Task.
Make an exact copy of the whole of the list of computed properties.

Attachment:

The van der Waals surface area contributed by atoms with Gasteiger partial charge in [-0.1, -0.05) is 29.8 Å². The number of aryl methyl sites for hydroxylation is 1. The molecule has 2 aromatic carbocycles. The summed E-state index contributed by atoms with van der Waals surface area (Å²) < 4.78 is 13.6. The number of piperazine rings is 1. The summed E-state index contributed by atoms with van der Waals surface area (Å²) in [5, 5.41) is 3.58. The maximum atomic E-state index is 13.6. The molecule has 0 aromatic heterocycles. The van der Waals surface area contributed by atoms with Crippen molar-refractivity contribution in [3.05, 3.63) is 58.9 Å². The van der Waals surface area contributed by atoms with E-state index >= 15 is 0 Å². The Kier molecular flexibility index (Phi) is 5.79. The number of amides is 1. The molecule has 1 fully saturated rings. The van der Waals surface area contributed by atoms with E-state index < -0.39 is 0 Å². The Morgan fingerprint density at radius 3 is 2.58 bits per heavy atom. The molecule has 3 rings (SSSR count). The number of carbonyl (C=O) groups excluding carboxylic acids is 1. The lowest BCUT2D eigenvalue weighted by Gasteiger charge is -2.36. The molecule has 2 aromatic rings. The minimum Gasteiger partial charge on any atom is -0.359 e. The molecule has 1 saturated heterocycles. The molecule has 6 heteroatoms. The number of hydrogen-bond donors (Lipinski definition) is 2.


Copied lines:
The van der Waals surface area contributed by atoms with Gasteiger partial charge in [-0.1, -0.05) is 29.8 Å². The number of aryl methyl sites for hydroxylation is 1. The molecule has 2 aromatic carbocycles. The summed E-state index contributed by atoms with van der Waals surface area (Å²) < 4.78 is 13.6. The number of piperazine rings is 1. The summed E-state index contributed by atoms with van der Waals surface area (Å²) in [5, 5.41) is 3.58. The maximum atomic E-state index is 13.6. The molecule has 0 aromatic heterocycles. The van der Waals surface area contributed by atoms with Crippen molar-refractivity contribution in [3.05, 3.63) is 58.9 Å². The van der Waals surface area contributed by atoms with E-state index >= 15 is 0 Å². The Kier molecular flexibility index (Phi) is 5.79. The number of amides is 1. The molecule has 1 fully saturated rings. The van der Waals surface area contributed by atoms with E-state index < -0.39 is 0 Å². The Morgan fingerprint density at radius 3 is 2.58 bits per heavy atom. The molecule has 3 rings (SSSR count). The number of carbonyl (C=O) groups excluding carboxylic acids is 1. The lowest BCUT2D eigenvalue weighted by Gasteiger charge is -2.36. The molecule has 2 aromatic rings. The minimum Gasteiger partial charge on any atom is -0.359 e. The molecule has 1 saturated heterocycles. The molecule has 6 heteroatoms. The number of hydrogen-bond donors (Lipinski definition) is 2.